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Children bear the cost of extreme weather: New evidence from Mongolia

21 Feb 2017
Children bear the cost of extreme weather: New evidence from Mongolia
Extreme weather events are becoming more intense and more frequent in many regions of the world. From increasing precipitation and cyclones in high latitudes and tropical regions, to intensifying droughts in southern Africa, this trend is likely to continue throughout the 21st century. Weather shocks can have long-lasting effects on children's health and education. Hence, these shocks can reduce countries' levels of education and economic growth in the long term. Poor people in developing regions of the world often bear the highest costs of these events. This is mainly due to limited social protection and insurance against weather risks, combined with lack of economic opportunities. Extreme winters threaten herding households Most studies on the impact of extreme weather events focus on droughts or rainfall shocks in tropical or dry regions. However, cold shocks in the form of extremely harsh winters can also be damaging for children. While affecting all regions with continental climate and large seasonal variations in temperature, such as Russia, inland China or the Himalayas, these shocks are especially relevant in Mongolia.
Children who were of school age during the shock and lived in severely affected districts were  significantly less likely to have completed mandatory education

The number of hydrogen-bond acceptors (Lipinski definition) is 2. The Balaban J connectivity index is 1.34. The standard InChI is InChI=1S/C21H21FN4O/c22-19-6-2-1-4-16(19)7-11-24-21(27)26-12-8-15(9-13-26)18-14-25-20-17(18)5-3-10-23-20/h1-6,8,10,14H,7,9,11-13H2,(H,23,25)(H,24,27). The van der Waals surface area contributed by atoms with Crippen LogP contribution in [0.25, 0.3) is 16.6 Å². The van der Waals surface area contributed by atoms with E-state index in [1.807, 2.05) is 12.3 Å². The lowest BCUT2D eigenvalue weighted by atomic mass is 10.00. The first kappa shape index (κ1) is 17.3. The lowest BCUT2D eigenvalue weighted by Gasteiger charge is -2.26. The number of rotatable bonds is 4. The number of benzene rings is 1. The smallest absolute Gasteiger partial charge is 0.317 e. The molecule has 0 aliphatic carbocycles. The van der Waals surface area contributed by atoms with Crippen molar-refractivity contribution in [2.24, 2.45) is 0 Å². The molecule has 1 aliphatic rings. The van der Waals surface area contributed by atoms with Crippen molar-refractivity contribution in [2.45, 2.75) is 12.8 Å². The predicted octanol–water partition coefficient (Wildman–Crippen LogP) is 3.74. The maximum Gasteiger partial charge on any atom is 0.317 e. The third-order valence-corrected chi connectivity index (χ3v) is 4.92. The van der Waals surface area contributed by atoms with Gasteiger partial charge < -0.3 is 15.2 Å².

Over the past two decades, Mongolia has been  hit by two extremely severe winters, which caused mass livestock mortality. The phenomenon of harsh winters causing mass livestock mortality is referred to as dzud in Mongolian language. Extreme winters are characterized by exceptionally cold temperature, excessive snow, lack of precipitation during the previous summer and fluctuations in temperature that cause the snow to melt and then ice over, thus hindering animal grazing. The two recent dzud events can be seen in Figure 1, which shows livestock development in Mongolia over the period 1991-2011. The first event spanned three consecutive winters during the period 1999-2002, while the second occurred in the single winter of 2009/10. Both shocks dramatically threatened livelihoods among  the Mongolian population. Indeed, for about a  third of Mongolians, animals represent the primary source of nutrition and income. Many herders lost a substantial portion of their herd during the  dzud disasters, often  falling into situations of food insecurity and poverty.   Figure 1:  Annual livestock mortality in Mongolia, 1991-2011 National-level data shown. Only deaths of adult livestock are considered. Children among the most affected by extreme winters Two recent papers studied the consequences of extreme winters on children's health and education, respectively. As it is often the case when extreme weather hits, the studies found  that children were severely affected by the weather shocks. This calls for special attention from UNICEF, which can play a leading role in supporting government policies and programmes to protect children before other extreme weather events occur. The first paper specifically studied the impact of the 2009/10 dzud on the health of children younger than 7 years old, as measured by the height-for-age indicator. Results show that children who were born or in utero during the 2009/10 catastrophic winter and lived in districts that were severely hit by the shock have significantly worse health, compared to same-age children living in less affected districts. The second paper examines the impact of extreme weather events on education. The study finds that individuals who were of school age during the shock and lived in severely affected districts were  significantly less likely to have completed mandatory education, compared to peers in less affected districts. The effects are verified for both the 1999-2002 and the 2009/2010 winters. They are also large in magnitude and persist in the long term, up to about ten years after the shock. This is particularly striking in a middle-income country like Mongolia, where there are no tuition fees for basic education. Enumerators measure the height and weight of children in a Mongolian household. In both studies, the effects only hit children from households that were engaged in herding before the shock. Moreover, the data show a negative correlation between shock intensity and post-shock household income. Taken together, the results suggest that it is not winter conditions, per se, to which all children are exposed, which drive the results. Actually, it appears that weather shocks affected children mainly through losses in household assets and income. What can UNICEF do to protect children from extreme weather shocks? The fact that children were not shielded from the negative consequences of the 2009/10 winter disaster shows that the country did not experience sufficient learning from previous weather shocks. Because extreme weather is likely to strike again in Mongolia and elsewhere, it is essential to apply policies which protect vulnerable children in case of future shocks. More research is needed to better understand the long-term effects of weather events and the mechanisms behind them. However, the existing evidence already indicates a range of complementary policies that can mitigate the impact of weather shocks on children. As UNICEF previously advocated, such policies include post-disaster relief, such as the provision of nutritional supplements to infants or pregnant mothers or the delivery of fodder to protect weakened animals. The research presented here indeed finds a positive correlation between the amount of food and fodder aid distributed after the shock and children's health outcomes in a given district. Preventive interventions are equally, if not more important, than post-shock support. In the context of health protection, these may include monitoring the health of pregnant mothers and infants - even in non-disaster years - especially in remote rural areas and in poorer households. Moreover, weather insurance can be effective in protecting household income and, in turn, children's health and education. Increasing the diversification of household economic activity can also improve household resilience in the face of weather extremes. As a form of income support, cash transfers also have great potential as a mitigation policy in the context of natural disasters. Finally, improving the dissemination of information on extreme weather events, for instance through early warning systems, may also prevent the negative consequences of extreme weather on children. Valeria Groppo is Social and Economic Policy Consultant at the UNICEF Office of Research - Innocenti. Thanks to Michelle Mills for her comments. The research presented in this blog was conducted within the project "Economics of Climate Change: Coping with Shocks in Mongolia". The project was carried out by a team of researchers at the German Institute of Economic Research (DIW Berlin), in cooperation with the Mongolian National Statistical Office (NSO). Funding for the project was provided by the German Federal Ministry of Education and Research. Explore the  UNICEF Innocenti research catalogue  for new publications. Follow UNICEF  Innocenti on Twitter  and sign up for e-newsletters on any page of the UNICEF  Innocenti website.